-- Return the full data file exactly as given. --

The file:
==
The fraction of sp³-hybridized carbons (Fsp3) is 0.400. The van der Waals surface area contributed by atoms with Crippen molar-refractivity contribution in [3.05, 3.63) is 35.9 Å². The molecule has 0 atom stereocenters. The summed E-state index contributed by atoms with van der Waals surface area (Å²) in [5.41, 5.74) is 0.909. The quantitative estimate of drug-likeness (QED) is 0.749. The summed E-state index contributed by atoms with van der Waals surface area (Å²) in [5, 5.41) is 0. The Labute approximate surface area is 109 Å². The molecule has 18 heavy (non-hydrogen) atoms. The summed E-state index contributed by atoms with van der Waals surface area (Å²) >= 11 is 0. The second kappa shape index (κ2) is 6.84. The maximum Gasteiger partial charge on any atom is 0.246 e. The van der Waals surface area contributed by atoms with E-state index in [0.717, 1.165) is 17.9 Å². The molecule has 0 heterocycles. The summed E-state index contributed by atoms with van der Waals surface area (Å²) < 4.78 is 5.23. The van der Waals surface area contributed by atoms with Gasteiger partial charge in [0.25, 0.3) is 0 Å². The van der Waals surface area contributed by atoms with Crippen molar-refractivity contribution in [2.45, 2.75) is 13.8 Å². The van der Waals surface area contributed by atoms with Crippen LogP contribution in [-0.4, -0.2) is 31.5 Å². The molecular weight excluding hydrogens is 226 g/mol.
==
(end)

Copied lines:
The fraction of sp³-hybridized carbons (Fsp3) is 0.400. The van der Waals surface area contributed by atoms with Crippen molar-refractivity contribution in [3.05, 3.63) is 35.9 Å². The molecule has 0 atom stereocenters. The summed E-state index contributed by atoms with van der Waals surface area (Å²) in [5.41, 5.74) is 0.909. The quantitative estimate of drug-likeness (QED) is 0.749. The summed E-state index contributed by atoms with van der Waals surface area (Å²) in [5, 5.41) is 0. The Labute approximate surface area is 109 Å². The molecule has 18 heavy (non-hydrogen) atoms. The summed E-state index contributed by atoms with van der Waals surface area (Å²) >= 11 is 0. The second kappa shape index (κ2) is 6.84. The maximum Gasteiger partial charge on any atom is 0.246 e. The van der Waals surface area contributed by atoms with E-state index in [0.717, 1.165) is 17.9 Å². The molecule has 0 heterocycles. The summed E-state index contributed by atoms with van der Waals surface area (Å²) < 4.78 is 5.23. The van der Waals surface area contributed by atoms with Gasteiger partial charge in [0.25, 0.3) is 0 Å². The van der Waals surface area contributed by atoms with Crippen molar-refractivity contribution in [2.45, 2.75) is 13.8 Å². The van der Waals surface area contributed by atoms with Crippen LogP contribution in [-0.4, -0.2) is 31.5 Å². The molecular weight excluding hydrogens is 226 g/mol.